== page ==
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Study: Paid Parental Leave Protects The Mental Health Of Parents

A new study provides yet another reason to pass federal, job-protected paid parental leave in the United States ASAP.

Father Having Fun With Baby Son In Living Room
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Findings from a new study add to a mounting pile of evidence confirming something that parents around the world already know: Parental leave, especially paid parental leave, is beneficial to parents in many more ways than one. A new meta-analysis, published in The Lancet, added to the evidence that paid parental leave is a deeply important policy with findings that parental leave protected parents, especially mothers, against developing mental health issues.

For the study, a research team from the Department of Public Health Sciences at Stockholm University and the Department of Global Public Health at Karolinska Institute in Sweden examined data from 45 previous studies on the benefits of parental leave.

They found that incidences of mental health issues such as depression, psychological distress, and burnout declined in cultures with generous parental leave packages. The benefits were especially pronounced in mothers, and the team found that the benefits outlasted the post-partum period and extended into later life.

“This is the most comprehensive systematic review on this topic to date. We have looked for a connection between different aspects of parental leave, such as length of leave and whether leave was paid or unpaid, and their associations with mental health in both mothers and fathers. We even investigated the indirect effect of one parent taking parental leave on their partner’s mental health,” said doctoral candidate and lead author Amy Heshmati in a release for the findings.

“However, the beneficial effects are associated with more generous parental leave schemes, for example with longer duration of leave,” added Heshmati.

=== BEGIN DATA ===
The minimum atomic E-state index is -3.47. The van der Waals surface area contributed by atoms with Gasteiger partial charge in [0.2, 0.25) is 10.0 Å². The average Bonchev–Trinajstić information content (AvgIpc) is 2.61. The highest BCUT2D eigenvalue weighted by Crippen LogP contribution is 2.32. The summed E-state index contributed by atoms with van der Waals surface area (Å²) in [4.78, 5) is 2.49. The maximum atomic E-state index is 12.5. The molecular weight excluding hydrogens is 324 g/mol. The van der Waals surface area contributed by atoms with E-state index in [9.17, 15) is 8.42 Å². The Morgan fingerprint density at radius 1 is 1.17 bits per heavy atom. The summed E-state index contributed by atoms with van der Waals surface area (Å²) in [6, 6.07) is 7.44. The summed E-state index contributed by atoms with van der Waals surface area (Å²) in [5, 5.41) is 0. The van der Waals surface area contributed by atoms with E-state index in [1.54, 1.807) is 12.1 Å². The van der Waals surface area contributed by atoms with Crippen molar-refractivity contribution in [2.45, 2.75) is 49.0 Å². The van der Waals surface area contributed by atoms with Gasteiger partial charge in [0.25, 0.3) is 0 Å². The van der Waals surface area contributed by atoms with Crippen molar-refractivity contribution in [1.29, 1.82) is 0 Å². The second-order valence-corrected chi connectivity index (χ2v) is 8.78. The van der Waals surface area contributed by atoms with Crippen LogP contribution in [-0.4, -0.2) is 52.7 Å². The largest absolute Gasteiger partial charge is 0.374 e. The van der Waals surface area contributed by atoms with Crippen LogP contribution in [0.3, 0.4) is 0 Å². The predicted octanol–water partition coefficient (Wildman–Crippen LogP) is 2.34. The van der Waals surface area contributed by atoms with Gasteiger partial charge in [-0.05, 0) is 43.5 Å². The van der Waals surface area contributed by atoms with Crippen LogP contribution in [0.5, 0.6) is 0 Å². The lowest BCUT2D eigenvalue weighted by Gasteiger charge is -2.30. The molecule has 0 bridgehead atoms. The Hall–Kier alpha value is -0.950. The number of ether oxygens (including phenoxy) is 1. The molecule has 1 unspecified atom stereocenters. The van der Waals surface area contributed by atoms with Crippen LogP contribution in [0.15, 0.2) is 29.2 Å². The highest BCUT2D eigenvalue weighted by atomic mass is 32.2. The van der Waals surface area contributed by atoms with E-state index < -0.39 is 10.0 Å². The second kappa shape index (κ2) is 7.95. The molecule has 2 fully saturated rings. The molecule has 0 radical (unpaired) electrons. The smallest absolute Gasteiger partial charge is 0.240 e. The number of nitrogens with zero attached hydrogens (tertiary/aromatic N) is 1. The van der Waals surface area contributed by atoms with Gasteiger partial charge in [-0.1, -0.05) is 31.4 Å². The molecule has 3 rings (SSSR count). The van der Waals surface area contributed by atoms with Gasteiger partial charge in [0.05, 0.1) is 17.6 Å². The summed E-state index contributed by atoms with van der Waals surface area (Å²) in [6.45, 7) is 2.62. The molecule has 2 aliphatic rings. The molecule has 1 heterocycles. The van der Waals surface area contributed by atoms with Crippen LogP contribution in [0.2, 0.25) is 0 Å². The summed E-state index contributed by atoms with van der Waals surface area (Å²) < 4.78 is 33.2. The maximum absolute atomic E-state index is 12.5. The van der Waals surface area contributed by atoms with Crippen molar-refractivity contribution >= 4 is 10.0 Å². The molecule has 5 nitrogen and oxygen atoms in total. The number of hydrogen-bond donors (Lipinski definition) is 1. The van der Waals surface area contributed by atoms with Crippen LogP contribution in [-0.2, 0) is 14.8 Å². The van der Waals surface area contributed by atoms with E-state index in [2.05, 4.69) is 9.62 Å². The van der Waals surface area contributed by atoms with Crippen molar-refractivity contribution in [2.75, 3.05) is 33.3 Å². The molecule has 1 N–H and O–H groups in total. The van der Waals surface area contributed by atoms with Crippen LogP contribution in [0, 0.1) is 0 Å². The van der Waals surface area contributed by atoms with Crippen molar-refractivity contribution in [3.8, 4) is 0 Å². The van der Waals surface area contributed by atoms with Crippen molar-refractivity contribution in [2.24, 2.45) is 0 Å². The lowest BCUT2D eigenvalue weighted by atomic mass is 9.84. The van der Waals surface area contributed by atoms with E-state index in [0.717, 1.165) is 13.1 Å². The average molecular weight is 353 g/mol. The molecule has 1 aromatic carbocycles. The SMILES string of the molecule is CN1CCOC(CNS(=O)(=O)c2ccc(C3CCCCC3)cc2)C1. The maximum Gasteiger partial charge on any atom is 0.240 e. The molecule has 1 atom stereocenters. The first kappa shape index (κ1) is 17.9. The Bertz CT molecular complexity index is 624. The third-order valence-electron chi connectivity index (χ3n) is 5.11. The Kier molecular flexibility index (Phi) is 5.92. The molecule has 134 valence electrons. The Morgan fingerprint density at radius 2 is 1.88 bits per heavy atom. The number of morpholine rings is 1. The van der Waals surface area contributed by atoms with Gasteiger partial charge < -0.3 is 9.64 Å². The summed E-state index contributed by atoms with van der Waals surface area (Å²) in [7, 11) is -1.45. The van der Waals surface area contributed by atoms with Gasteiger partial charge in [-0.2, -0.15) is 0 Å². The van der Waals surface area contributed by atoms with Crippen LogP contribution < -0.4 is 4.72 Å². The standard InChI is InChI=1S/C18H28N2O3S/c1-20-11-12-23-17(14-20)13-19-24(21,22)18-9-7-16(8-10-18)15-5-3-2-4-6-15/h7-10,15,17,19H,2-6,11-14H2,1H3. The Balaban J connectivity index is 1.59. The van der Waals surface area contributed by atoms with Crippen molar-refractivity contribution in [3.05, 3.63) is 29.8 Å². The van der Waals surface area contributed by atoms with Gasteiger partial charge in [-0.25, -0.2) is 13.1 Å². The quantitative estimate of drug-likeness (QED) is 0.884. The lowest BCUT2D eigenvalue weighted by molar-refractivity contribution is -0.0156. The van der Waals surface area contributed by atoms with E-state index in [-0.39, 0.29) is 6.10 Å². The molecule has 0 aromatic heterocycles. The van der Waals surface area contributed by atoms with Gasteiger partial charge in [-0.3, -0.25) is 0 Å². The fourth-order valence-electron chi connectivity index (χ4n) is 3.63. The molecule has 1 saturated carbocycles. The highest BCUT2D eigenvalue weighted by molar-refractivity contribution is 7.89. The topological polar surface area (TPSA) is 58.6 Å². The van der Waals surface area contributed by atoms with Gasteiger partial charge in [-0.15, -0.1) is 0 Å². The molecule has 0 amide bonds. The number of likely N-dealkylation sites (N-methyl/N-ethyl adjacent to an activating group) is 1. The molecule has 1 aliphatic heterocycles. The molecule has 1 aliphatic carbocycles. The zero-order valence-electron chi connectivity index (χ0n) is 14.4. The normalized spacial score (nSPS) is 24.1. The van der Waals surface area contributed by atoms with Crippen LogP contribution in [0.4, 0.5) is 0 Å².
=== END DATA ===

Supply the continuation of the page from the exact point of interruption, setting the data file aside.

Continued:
The U.S. lags behind the rest of the world regarding parental leave, with most Americans receiving zero paid time off after the birth or adoption of a child. Previous research has found that the U.S. ranks dead last out of 197 countries (i.e., the rest of the countries in the entire world) when it comes to paid leave. Most other countries have federally mandated paid leave ranging from a matter of days up to a month each year in addition to parental leave for new parents. The United States does not.

Unsurprisingly, this lack of stability after the birth or adoption of a child contributes to financial stress. Many times, parents return to work within weeks of giving birth, which can affect everything from breastfeeding to physical health and mental health to budgetary concerns like additional expenses for child care.

There has been a cultural shift over the last several years with U.S. corporations developing more generous parental leave parents as a perk to obtain and retain new hires. But so far, there has been little movement at the federal level to ensure parents are guaranteed leave. President Biden attempted to enact a federal paid leave policy as part of his Build Back Better plan but was stymied by Congressional Republicans, citing cost and concerns about public dependency on government support.

Since the federal government can’t (or won't) agree on how best to provide time for parents to recover from childbirth and not worry about losing their jobs, homes, or minds in the process, some states are stepping up to the plate. Oregon residents recently began paying into a new paid leave program that will provide up to 12 weeks of leave to care for themselves or a family member.

Along with Oregon, other states that provide state-mandated paid leave include: California, Colorado, Connecticut, Delaware, Massachusetts, Maryland, New Jersey, New York, Rhode Island, and Washington, as well as the District of Columbia.